— 1 —
The best thing about celebrating the days we met our sons is that we can make our own rules. There’s no expectation of gifts or anything—other than Chinese take-out for dinner.
For Daniel’s special day, I picked up two Pez dispensers for each of the boys and an angel food cake with strawberries for dessert. The cake was mostly for show since neither of our sons likes cake much.
We lit two candles, sang “Happy Gotcha Day to You,” and Daniel was as happy as he would have been if I had hired a brass band and catered a party for 500 people. He smiled the whole time. It helped that his preschool had a pizza party at lunchtime, and he assumed that was also in his honor—and I let him think that.
Leo, whose Gotcha Day isn’t until December, didn’t feel too left out. But there is a movement underfoot to celebrate the anniversary of the day the brothers met. That’s fine with me, especially since I over-ordered our Chinese food, and I’m sure we’ll still be eating our way through steamed dumplings and lo mein when we celebrate our newly named Brothers’ Day in two weeks.
— 2 —
These days when I pick Daniel up from preschool, he runs to get his lunchbox. He beats me every time and yells, “I win!”
Then he reaches over and takes my hand. And he says, “Let’s race again.”
And we run to the doorway and reach it at the same time.
“Now we both win!” he says, and he gives me this amazing smile. It gets me every time.
— 3 —
Somehow summer is slipping by and we have not eaten much watermelon. How did that happen? So I bought a big one the other day and hacked it into pieces for our dessert.
The boys love watermelon, and the messier, the better. They took the biggest pieces they could find and slurped and chomped away.
I should have had them eat outside and then hose them off. But it was fun.
— 4 —
The owner of the house that is soon to be ours came to the home inspection this week. He wanted to show us how to change the water filter in the refrigerator and explain where the batteries for the edger were stored, but he also showed us photos of the house through the years and the seasons.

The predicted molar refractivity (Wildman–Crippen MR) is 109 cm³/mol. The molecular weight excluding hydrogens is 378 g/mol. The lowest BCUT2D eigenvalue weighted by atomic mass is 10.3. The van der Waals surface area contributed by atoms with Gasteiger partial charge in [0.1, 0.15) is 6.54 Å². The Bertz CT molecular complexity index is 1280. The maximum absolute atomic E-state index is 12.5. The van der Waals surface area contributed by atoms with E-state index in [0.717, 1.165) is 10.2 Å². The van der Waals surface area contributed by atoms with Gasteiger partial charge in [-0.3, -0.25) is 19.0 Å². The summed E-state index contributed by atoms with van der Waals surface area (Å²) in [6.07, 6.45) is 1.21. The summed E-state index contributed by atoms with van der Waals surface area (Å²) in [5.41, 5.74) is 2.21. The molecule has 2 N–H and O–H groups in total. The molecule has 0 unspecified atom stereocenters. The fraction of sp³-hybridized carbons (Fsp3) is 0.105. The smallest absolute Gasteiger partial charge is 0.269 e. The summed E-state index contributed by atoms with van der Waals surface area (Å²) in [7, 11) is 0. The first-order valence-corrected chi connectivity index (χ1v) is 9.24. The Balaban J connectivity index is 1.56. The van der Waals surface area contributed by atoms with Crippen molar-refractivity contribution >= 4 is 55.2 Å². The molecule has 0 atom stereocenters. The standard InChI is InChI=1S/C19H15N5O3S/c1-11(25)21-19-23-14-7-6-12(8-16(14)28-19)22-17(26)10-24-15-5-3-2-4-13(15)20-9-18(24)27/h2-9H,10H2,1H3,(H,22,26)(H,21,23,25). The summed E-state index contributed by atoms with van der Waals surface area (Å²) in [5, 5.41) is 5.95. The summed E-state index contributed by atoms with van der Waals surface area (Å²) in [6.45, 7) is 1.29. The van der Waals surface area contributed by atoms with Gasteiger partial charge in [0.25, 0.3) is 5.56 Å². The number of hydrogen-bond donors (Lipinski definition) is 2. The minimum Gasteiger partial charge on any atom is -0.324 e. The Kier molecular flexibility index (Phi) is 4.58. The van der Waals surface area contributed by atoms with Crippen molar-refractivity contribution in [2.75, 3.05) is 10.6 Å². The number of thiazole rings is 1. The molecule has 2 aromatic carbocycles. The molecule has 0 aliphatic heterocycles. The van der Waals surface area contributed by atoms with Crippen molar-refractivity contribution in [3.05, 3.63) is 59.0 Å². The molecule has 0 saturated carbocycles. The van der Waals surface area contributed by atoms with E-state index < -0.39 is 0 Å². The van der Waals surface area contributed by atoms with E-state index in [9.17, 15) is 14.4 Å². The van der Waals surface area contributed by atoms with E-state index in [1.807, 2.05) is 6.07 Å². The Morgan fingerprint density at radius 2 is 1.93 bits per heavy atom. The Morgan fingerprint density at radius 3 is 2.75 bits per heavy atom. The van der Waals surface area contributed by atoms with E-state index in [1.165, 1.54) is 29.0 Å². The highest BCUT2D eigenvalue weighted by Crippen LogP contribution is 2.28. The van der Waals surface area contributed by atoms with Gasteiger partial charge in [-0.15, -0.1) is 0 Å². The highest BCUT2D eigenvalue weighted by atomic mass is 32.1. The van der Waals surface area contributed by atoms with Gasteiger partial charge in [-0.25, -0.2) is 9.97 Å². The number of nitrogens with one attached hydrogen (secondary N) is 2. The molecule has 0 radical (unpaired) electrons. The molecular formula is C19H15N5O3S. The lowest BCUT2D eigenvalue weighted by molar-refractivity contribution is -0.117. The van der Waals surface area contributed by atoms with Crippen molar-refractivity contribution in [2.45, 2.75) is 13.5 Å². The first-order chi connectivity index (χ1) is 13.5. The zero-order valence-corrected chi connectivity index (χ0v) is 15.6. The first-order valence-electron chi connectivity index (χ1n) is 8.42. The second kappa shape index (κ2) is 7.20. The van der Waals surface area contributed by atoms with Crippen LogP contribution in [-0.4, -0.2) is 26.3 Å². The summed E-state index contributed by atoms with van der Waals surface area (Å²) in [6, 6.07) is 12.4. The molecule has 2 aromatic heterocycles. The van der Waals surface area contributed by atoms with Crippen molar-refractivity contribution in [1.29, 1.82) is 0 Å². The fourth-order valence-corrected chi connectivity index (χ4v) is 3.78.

When he was giving us names and numbers for local contractors, he suddenly said, “Are you Catholic?” and I was momentarily surprised but said, “Yes, we are.”
He pointed to a little piece of paper on his bulletin board in the kitchen with the Mass times for the local Catholic church.
I don’t know how he knew—or guessed—that we were Catholic. I suspected he was because of the lovely crucifix hanging in his hallway. But I don’t know what made him think we were—unless he was tipped off when I walked in holding a rosary and a St. Joseph novena card, and while singing the Litany of Saints. (I’m kidding.)
I’m so happy we had a chance to meet him.
— 5 —
Last night I made the mistake of saying something negative about a decision made by the President of the United States, and Leo jumped in immediately. He started asking questions that quickly drained all my American government knowledge and then he just kept on asking.
“But why would the president make a bad decision?”
“Who will stop him? Who is in charge of the president?”
“Why would we vote for someone who makes bad decisions?”
I hope they’ll cover some of this in kindergarten.
— 6 —
Which one of us is more worried about the fact that Leo is starting kindergarten? Mama or Leo?
I can tell he’s nervous about it, but I think I might be the one who is even more anxious. It’s such a big step. I don’t worry about him academically at all—not because I think my children are brilliant, but because that’s just not how I am. What I do worry is that he won’t have nice friends, or that he won’t listen to his teacher, or that he won’t feel comfortable there.
Then I worry because he’ll be attending the after-care program after school.
As a mother who works outside the home, you think the hardest time to leave your child will be that first day, but it’s not true. There are so many moments when you wish you could be in two places at once. For me, explaining to Leo that some of the children’s mothers will pick them up at the end of the school day, while he goes to another program is one of those times.
I’m sure it’s a wonderful program—trust me, I’ve looked at it—but I remember being able to come home right after school to my mother and siblings, and I wish I could offer that to our children, too.
— 7 —
We took a trip to the Maryland Science Center last week, thanks to tickets Leo won through the Pratt’s Summer Reading Program.
Every time we go, I wonder why we don’t go more often. Then I remember that tickets usually cost money.
The boys had such a good time and Leo asked a lot of questions.
I realized yet again that really we could just go to the Kids Room there and not even look at the exhibits.
And Daniel amazed me by shaking hands with this creepy Cal Ripken statue. I am a Cal fan, but I do think this statue is eerie. And Daniel walked up and shook the brass hand without any qualms.
But he still won’t go near the scary men at Grandma’s house.
See more quick takes at Jen’s blog.